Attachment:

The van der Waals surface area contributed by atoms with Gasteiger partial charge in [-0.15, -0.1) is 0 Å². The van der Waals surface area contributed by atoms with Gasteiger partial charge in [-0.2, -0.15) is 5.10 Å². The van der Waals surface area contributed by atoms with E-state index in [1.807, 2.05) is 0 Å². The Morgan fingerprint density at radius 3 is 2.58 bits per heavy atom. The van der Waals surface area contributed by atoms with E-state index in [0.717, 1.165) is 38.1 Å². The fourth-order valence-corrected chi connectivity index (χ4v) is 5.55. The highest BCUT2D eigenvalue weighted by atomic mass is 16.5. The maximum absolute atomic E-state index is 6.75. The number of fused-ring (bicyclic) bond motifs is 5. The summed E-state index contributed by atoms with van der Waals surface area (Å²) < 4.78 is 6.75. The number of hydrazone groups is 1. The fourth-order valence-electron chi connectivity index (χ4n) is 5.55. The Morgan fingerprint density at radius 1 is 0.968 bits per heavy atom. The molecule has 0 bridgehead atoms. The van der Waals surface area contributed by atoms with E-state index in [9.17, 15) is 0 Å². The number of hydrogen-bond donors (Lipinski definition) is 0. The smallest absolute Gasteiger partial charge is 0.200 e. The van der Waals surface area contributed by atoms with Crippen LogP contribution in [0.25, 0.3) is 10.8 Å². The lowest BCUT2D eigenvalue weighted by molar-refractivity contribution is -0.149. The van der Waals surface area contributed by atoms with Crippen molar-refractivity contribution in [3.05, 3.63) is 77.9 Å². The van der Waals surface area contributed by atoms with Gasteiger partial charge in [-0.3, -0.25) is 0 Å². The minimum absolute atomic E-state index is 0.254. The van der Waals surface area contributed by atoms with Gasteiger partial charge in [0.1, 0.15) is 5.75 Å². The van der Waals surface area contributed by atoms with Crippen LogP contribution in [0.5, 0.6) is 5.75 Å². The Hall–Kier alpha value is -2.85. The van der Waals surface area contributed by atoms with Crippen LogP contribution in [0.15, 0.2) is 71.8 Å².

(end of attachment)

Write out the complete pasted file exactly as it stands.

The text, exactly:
The van der Waals surface area contributed by atoms with Gasteiger partial charge in [-0.15, -0.1) is 0 Å². The van der Waals surface area contributed by atoms with Gasteiger partial charge in [-0.2, -0.15) is 5.10 Å². The van der Waals surface area contributed by atoms with E-state index in [1.807, 2.05) is 0 Å². The Morgan fingerprint density at radius 3 is 2.58 bits per heavy atom. The van der Waals surface area contributed by atoms with E-state index in [0.717, 1.165) is 38.1 Å². The fourth-order valence-corrected chi connectivity index (χ4v) is 5.55. The highest BCUT2D eigenvalue weighted by atomic mass is 16.5. The maximum absolute atomic E-state index is 6.75. The number of fused-ring (bicyclic) bond motifs is 5. The summed E-state index contributed by atoms with van der Waals surface area (Å²) < 4.78 is 6.75. The number of hydrazone groups is 1. The fourth-order valence-electron chi connectivity index (χ4n) is 5.55. The Morgan fingerprint density at radius 1 is 0.968 bits per heavy atom. The molecule has 0 bridgehead atoms. The van der Waals surface area contributed by atoms with E-state index in [9.17, 15) is 0 Å². The number of hydrogen-bond donors (Lipinski definition) is 0. The smallest absolute Gasteiger partial charge is 0.200 e. The van der Waals surface area contributed by atoms with Crippen LogP contribution in [0.25, 0.3) is 10.8 Å². The lowest BCUT2D eigenvalue weighted by molar-refractivity contribution is -0.149. The van der Waals surface area contributed by atoms with Crippen molar-refractivity contribution in [3.05, 3.63) is 77.9 Å². The van der Waals surface area contributed by atoms with Gasteiger partial charge in [-0.3, -0.25) is 0 Å². The minimum absolute atomic E-state index is 0.254. The van der Waals surface area contributed by atoms with Gasteiger partial charge in [0.1, 0.15) is 5.75 Å². The van der Waals surface area contributed by atoms with Crippen LogP contribution in [0.5, 0.6) is 5.75 Å². The Hall–Kier alpha value is -2.85. The van der Waals surface area contributed by atoms with Crippen LogP contribution in [0.15, 0.2) is 71.8 Å².